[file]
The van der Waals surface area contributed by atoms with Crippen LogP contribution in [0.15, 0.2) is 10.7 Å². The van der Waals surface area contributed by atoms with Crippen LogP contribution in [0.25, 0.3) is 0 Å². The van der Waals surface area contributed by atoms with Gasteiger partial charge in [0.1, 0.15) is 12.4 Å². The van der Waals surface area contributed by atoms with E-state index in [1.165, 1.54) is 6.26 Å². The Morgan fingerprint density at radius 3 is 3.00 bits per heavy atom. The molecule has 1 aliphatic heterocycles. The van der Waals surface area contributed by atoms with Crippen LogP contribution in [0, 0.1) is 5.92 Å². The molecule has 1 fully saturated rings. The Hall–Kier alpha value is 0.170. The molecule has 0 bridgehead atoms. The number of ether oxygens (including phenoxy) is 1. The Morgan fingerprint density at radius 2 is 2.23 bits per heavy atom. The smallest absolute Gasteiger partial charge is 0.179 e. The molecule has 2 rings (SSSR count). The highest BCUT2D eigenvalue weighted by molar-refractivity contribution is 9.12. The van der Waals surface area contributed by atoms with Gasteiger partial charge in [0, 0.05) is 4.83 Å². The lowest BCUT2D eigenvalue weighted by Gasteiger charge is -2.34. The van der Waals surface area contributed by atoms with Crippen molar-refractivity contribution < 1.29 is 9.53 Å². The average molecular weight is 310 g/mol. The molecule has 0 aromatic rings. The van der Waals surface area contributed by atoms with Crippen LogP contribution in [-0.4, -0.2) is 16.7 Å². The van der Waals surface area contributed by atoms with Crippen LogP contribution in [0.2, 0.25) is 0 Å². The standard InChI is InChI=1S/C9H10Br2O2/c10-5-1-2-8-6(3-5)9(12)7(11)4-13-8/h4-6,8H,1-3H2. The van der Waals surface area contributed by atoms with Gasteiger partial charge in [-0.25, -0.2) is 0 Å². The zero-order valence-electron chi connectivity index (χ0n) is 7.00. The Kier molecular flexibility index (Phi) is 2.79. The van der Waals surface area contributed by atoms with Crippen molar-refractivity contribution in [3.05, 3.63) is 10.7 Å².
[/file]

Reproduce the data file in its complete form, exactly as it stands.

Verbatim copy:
The van der Waals surface area contributed by atoms with Crippen LogP contribution in [0.15, 0.2) is 10.7 Å². The van der Waals surface area contributed by atoms with Crippen LogP contribution in [0.25, 0.3) is 0 Å². The van der Waals surface area contributed by atoms with Gasteiger partial charge in [0.1, 0.15) is 12.4 Å². The van der Waals surface area contributed by atoms with E-state index in [1.165, 1.54) is 6.26 Å². The Morgan fingerprint density at radius 3 is 3.00 bits per heavy atom. The molecule has 1 aliphatic heterocycles. The van der Waals surface area contributed by atoms with Crippen LogP contribution in [0, 0.1) is 5.92 Å². The molecule has 1 fully saturated rings. The Hall–Kier alpha value is 0.170. The molecule has 0 bridgehead atoms. The number of ether oxygens (including phenoxy) is 1. The Morgan fingerprint density at radius 2 is 2.23 bits per heavy atom. The smallest absolute Gasteiger partial charge is 0.179 e. The molecule has 2 rings (SSSR count). The highest BCUT2D eigenvalue weighted by molar-refractivity contribution is 9.12. The van der Waals surface area contributed by atoms with Gasteiger partial charge in [0, 0.05) is 4.83 Å². The lowest BCUT2D eigenvalue weighted by Gasteiger charge is -2.34. The van der Waals surface area contributed by atoms with Crippen molar-refractivity contribution < 1.29 is 9.53 Å². The average molecular weight is 310 g/mol. The molecule has 0 aromatic rings. The van der Waals surface area contributed by atoms with Crippen LogP contribution in [-0.4, -0.2) is 16.7 Å². The van der Waals surface area contributed by atoms with Crippen LogP contribution in [0.2, 0.25) is 0 Å². The standard InChI is InChI=1S/C9H10Br2O2/c10-5-1-2-8-6(3-5)9(12)7(11)4-13-8/h4-6,8H,1-3H2. The van der Waals surface area contributed by atoms with Gasteiger partial charge in [-0.25, -0.2) is 0 Å². The zero-order valence-electron chi connectivity index (χ0n) is 7.00. The Kier molecular flexibility index (Phi) is 2.79. The van der Waals surface area contributed by atoms with Crippen molar-refractivity contribution in [3.05, 3.63) is 10.7 Å².